However, city ethics rules state that city employees are not to do business with a previous employer for a year after their employment ends without first obtaining a waiver. That did not happen. Kubly admitted this violation and agreed to be fined.

A second, similar violation notes that while Alta Bicycle Share was bought by Motivate as of January, 2015, and ceased to be a former employer, enough key staff at Alta continued to Motivate that Kubly should still have had a waiver to do business with this new company he never technically worked for.

Importantly, however, the ethics decision finds that “these violations produced no evidence that Kubly sought or received any personal financial gain in connection with the acknowledged violations.”

He belatedly filed the paperwork for a waiver in September 2015, and no actions taken after this date (which would include the City Council buyout deliberations) are considered violations, the document states.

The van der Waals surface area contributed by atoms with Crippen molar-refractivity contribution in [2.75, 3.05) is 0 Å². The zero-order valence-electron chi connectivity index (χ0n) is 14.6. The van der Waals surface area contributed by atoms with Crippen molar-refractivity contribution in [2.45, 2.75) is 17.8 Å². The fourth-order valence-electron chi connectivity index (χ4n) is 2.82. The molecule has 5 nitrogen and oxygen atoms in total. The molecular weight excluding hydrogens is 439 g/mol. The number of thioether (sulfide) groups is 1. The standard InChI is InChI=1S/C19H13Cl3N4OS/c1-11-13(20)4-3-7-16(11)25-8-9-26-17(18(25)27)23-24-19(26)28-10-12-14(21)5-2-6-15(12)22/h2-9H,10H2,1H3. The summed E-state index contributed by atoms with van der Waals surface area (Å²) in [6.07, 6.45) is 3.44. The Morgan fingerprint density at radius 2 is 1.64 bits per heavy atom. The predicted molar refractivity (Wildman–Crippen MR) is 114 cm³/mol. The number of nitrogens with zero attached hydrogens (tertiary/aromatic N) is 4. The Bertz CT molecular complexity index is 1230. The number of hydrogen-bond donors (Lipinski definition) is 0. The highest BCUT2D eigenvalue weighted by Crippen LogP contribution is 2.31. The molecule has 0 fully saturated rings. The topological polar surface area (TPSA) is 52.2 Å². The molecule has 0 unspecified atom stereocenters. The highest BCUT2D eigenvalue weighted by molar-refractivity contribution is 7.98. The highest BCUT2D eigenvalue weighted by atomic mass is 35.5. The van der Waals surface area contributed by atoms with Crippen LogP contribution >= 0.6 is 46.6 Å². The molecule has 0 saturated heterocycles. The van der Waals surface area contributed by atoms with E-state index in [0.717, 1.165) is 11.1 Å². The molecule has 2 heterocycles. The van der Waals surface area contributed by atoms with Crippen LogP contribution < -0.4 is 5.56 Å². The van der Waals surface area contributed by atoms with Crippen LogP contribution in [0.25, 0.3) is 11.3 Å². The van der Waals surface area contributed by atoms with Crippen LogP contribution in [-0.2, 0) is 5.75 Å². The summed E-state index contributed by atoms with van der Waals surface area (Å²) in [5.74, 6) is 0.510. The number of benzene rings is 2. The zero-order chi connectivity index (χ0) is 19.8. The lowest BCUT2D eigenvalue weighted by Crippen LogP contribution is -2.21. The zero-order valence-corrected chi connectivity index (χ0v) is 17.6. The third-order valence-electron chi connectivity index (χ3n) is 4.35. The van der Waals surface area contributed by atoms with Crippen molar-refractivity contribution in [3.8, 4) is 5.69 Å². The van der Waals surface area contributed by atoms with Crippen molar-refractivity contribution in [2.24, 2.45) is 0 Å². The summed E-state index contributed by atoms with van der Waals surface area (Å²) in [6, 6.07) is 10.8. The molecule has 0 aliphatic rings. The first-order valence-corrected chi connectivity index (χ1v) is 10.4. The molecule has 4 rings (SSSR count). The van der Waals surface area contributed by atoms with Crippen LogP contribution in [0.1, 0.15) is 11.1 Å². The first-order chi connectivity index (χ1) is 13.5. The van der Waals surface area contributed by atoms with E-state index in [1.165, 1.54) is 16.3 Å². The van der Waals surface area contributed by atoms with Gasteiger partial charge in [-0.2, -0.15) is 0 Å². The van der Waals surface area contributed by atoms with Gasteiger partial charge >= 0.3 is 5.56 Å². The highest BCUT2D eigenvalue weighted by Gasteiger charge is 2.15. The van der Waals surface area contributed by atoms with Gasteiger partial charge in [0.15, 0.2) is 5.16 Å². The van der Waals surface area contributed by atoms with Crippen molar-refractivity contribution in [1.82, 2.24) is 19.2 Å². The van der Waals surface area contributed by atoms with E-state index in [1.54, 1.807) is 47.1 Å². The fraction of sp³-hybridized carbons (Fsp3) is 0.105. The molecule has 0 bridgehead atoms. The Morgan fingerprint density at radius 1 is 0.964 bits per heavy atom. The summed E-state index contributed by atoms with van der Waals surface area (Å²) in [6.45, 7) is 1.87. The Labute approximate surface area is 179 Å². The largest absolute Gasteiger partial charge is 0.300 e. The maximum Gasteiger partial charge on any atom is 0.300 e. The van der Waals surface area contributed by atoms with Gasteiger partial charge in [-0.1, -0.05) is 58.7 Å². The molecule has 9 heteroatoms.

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11 responses to “SDOT Director Kubly admits to Pronto ethics violations, could be fined up to $10K”

  1. Matthew Snyder

    Ugh, this whole situation is just so frustrating. The city paid Marilyn Brenneman $20,000 to investigate the ethics breach. Kubly was found guilty and ordered to pay a $5,000 fine, meaning that we just lost $15,000 of taxpayer money investigating Kubly for something that we knew he had done before we started the investigation. Was there some point to this investigation other than throwing away money?